The woes of former Attorney-General and Minister of Justice, Betty Mould-Iddrisu, are far from over in the controversial judgment debt payment saga as Castle, the seat of government, says it has no knowledge about payments made to Construction Pioneers (CP).
This means that Mrs. Mould-Iddrisu unilaterally negotiated for a payment settlement with CP and committed the State to the payment when at that time the construction firm owned the state several millions of unpaid taxes.
Government had in a negotiated settlement spearheaded by Betty in March 2010, agreed to pay CP an amount of ?94,000,000 for alleged wrongful abrogation of some contracts by the State in 2003.
But even before the agreement was reached, the embattled former Attorney-General authorized the payment of ?14 million to the construction firm as part payment of the negotiated settlement claims of the ?94 million.
Following this, a payment scheduled was further approved by Mrs. Mould-Iddrisu for the settlement of the remaining amount of ?80 million by the end of June 2012.
However, in the latest twist to the controversial saga, the presidency has officially indicated that cabinet had not approved the payment.
In a letter dated March 22,2012, signed by the Chief of Staff, Henry M. Newman to the Public Accounts Committee (PAC) of Parliament, the presidency washed its hands off the deal, stating ?I regret to inform you that we have not found any information in respect of Cabinet Approval of the Settlement Agreement referred to in your said letter?.
The letter was in response to an earlier one dated March 5, 2012 from the Chairman of the PAC, Albert Kan-Dapaah, asking the presidency to furnish the parliamentary committee with information on whether or not cabinet had approved the payment of ?80million to Construction Pioneers.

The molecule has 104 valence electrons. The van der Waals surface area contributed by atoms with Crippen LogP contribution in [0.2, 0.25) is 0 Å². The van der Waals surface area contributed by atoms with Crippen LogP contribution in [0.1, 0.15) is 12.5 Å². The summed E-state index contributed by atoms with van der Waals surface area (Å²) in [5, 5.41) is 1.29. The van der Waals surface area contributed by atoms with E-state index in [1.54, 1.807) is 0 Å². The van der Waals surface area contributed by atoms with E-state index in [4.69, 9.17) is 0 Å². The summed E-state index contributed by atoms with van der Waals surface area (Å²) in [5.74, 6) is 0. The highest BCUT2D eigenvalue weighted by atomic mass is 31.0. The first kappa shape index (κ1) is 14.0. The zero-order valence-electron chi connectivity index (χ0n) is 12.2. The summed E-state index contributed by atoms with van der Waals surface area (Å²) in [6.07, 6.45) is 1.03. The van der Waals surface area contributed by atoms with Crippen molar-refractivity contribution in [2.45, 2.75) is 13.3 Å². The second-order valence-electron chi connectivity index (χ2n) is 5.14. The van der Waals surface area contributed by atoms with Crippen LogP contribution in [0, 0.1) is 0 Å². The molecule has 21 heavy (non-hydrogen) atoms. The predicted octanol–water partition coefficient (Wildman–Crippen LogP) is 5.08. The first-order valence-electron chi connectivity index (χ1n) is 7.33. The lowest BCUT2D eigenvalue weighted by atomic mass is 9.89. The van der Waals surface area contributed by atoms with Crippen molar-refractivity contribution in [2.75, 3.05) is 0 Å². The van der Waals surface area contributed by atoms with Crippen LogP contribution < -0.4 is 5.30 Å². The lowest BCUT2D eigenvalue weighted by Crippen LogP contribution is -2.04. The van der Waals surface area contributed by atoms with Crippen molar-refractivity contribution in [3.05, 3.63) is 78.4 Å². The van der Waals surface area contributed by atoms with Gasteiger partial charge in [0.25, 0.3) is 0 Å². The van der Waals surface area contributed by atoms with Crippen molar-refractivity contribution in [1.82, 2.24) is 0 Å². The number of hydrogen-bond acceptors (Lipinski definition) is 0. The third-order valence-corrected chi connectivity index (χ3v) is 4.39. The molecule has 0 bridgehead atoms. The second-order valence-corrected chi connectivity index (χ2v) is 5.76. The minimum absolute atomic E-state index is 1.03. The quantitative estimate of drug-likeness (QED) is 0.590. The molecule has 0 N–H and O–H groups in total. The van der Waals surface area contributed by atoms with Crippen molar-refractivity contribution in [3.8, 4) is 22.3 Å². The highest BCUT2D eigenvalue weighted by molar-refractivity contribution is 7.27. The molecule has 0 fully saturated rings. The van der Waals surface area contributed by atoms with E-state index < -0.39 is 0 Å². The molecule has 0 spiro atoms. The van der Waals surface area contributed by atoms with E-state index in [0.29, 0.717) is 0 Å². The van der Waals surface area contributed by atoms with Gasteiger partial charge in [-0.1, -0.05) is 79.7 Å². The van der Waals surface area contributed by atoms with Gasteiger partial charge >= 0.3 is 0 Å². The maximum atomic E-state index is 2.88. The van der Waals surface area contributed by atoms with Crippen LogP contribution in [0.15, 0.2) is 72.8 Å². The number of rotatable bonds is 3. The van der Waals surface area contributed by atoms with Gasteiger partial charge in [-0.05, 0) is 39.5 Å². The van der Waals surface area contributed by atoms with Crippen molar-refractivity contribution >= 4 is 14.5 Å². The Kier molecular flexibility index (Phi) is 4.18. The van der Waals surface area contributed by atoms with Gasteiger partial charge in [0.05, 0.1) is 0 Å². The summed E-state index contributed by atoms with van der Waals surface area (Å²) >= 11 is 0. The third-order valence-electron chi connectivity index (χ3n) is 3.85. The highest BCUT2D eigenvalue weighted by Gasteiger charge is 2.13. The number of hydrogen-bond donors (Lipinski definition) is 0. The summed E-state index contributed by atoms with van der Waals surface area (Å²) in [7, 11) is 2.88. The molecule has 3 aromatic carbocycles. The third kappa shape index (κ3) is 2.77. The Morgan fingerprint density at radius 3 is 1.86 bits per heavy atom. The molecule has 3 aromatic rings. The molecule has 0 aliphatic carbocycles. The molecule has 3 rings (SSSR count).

The communication from the presidency further stated that ?by a copy of this letter, the Hon. Minister for Justice and Attorney General is expected to liaise with you on this to discuss possible issues arising there from.?
It would be recalled that Mrs. Mould-Iddrisu was moved to the Ministry for Education in a cabinet reshuffle and later forced to resign her post due to the role she played in the payment of over GH?51.2 million as judgment debt to Alfred Agbesi Woyome, a businessman and a major financier of the ruling National Democratic Congress (NDC).
She has since appeared before the parliamentary committee on the issue of CP.
The PAC has commenced public hearings on the report of the Auditor-General on the public accounts of Ghana for 2009 and 2010, which have captured the payment of the judgment debts to companies and individuals by government.
Daily Guide has learnt that more money had been paid to CP per the settlement agreement reached with Betty, and it is likely to be captured in the 2011 Auditor General?s report to Parliament.
Source: Daily Guide